“If I don’t let him have the food he wants, he throws a fit”
The issue: Tantrums over food
Why it matters: Food tantrums have been linked to an increased risk of overweight, and may lead the mother to perceive the child as hungry more often than he actually is.
Starting the conversation: “Sometimes parents tell me that if they don’t provide food when the child asks for it, the child has a tantrum. The parents often tell me that it’s really difficult to tell if the child is actually hungry, or is having a tantrum for some other reason. Do you ever think your child demands food when she (or he) really isn’t hungry? Why do you think she (or he) does that? Have you found any good ways of dealing with this behavior?”
“She’s such a difficult child”
The issue: The child is emotional, intense, and persistent.
Why it matters: Children with this kind of difficult temperament may induce parents to use food to get them to calm down. Children like this may be more persistent and intense in demanding food, and have food tantrums more frequently. This temperamental style has been linked to a higher risk of becoming overweight.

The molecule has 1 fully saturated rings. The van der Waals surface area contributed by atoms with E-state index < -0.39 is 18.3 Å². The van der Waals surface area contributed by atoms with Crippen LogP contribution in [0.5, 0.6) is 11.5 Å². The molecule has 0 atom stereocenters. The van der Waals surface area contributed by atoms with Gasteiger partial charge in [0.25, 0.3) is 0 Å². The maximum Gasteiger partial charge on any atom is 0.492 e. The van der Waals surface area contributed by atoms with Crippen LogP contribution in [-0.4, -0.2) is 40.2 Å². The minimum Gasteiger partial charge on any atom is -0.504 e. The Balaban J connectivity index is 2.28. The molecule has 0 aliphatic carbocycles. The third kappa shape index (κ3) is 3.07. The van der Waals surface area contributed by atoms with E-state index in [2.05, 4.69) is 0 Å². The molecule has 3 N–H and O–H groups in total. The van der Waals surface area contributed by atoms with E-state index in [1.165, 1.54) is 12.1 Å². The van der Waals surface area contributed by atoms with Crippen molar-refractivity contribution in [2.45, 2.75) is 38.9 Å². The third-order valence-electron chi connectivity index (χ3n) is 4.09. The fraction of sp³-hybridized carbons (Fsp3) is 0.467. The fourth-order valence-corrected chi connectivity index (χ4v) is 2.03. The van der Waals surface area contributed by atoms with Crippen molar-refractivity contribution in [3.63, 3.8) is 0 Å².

Starting the conversation: “People vary in how intense and persistent they are in approaching different problems in life. As an adult, being intense and persistent can really pay off. Often people who are very successful in their work have these traits. But when children have this kind of temperament, it can be a real challenge for their parents. How intense and persistent is your child when he wants something from you? Can you say ‘no’ and redirect him pretty easily, or is it hard to get him to focus on something else? Sometimes parents tell me their child is very intense and persistent about getting food, even when they’re pretty sure he isn’t really hungry. Is your child ever like that? How do you deal with it?”